Terunobu Fujimori - Design London Monday, September 27, 2010 | Phillips

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  • Exhibited

    ‘1:1 Architects Build Small Spaces’, Victoria & Albert Museum, London, 15 June-30 August 2010

  • Literature

    Abraham Thomas, 1:1 – Architects Build Small Spaces, exh. cat., Victoria and Albert Museum, London, 2010, pp. 2, 24 and 25

  • Catalogue Essay

    The charred pine exterior of this elevated teahouse resembles the tough, blackened shell of a beetle. It expresses an avant-gardeattitude to architecture that somehow aspires to a primitive state. The dramatic process of burning the timber panels provides a textured and tactile surface – an extreme materiality. It also preserves the wood and extends the lifetime of the building. Fujimori sees the structure as a site for a quintessentially ‘English’ version of the traditional Japanese tea ceremony. Teahouses often act like pieces of clothing. They are compact spaces that wrap around us like extensions of our bodies. Visitors enter the structure by climbing a ladder barefoot and squeezing through a narrow hatch – a profoundly physical process that momentarily distracts us from our surroundings. Many of Fujimori’s teahouses are designed to re-configure our views of the surrounding landscape.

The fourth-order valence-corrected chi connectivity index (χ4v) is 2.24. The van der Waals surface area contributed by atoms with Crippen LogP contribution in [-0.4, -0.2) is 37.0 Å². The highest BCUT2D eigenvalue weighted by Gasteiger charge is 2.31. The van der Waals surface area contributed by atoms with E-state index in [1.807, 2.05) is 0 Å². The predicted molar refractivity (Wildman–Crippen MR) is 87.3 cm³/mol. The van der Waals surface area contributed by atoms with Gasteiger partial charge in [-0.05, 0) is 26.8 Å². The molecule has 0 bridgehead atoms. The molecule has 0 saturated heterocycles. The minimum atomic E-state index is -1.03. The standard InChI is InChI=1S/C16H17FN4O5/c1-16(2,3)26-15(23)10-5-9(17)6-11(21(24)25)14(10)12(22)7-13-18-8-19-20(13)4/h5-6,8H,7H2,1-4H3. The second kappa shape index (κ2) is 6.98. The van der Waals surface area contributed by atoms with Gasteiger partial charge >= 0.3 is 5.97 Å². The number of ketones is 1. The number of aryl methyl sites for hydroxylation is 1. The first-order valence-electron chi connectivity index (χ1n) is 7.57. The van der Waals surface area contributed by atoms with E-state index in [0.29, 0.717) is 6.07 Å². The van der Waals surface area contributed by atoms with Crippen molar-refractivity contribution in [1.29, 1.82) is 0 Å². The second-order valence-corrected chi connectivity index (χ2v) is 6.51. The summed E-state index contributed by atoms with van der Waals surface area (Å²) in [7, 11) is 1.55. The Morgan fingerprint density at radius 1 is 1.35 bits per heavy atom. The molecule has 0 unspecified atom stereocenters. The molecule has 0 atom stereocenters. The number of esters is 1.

Abraham Thomas, Curator of Designs, Victoria and Albert Museum, London


'Beetle’s House’


Charred pine board, lime plaster, plywood, charcoal, oak, glass, iron, kettle, porcelain tea set, bike ornament, signed framed photograph, stool, tripod, wood and metal ladder, electrics, ceiling light, potted plants.

467 × 240 × 153 cm (183 7/8 × 94 1/2 × 60 1/4 in)

1:1 – Architects Build Small Spaces, Victoria and Albert Museum, London, 15 June–30 August 2010

£10,000 - 15,000 

Sold for £9,375


28 September 2010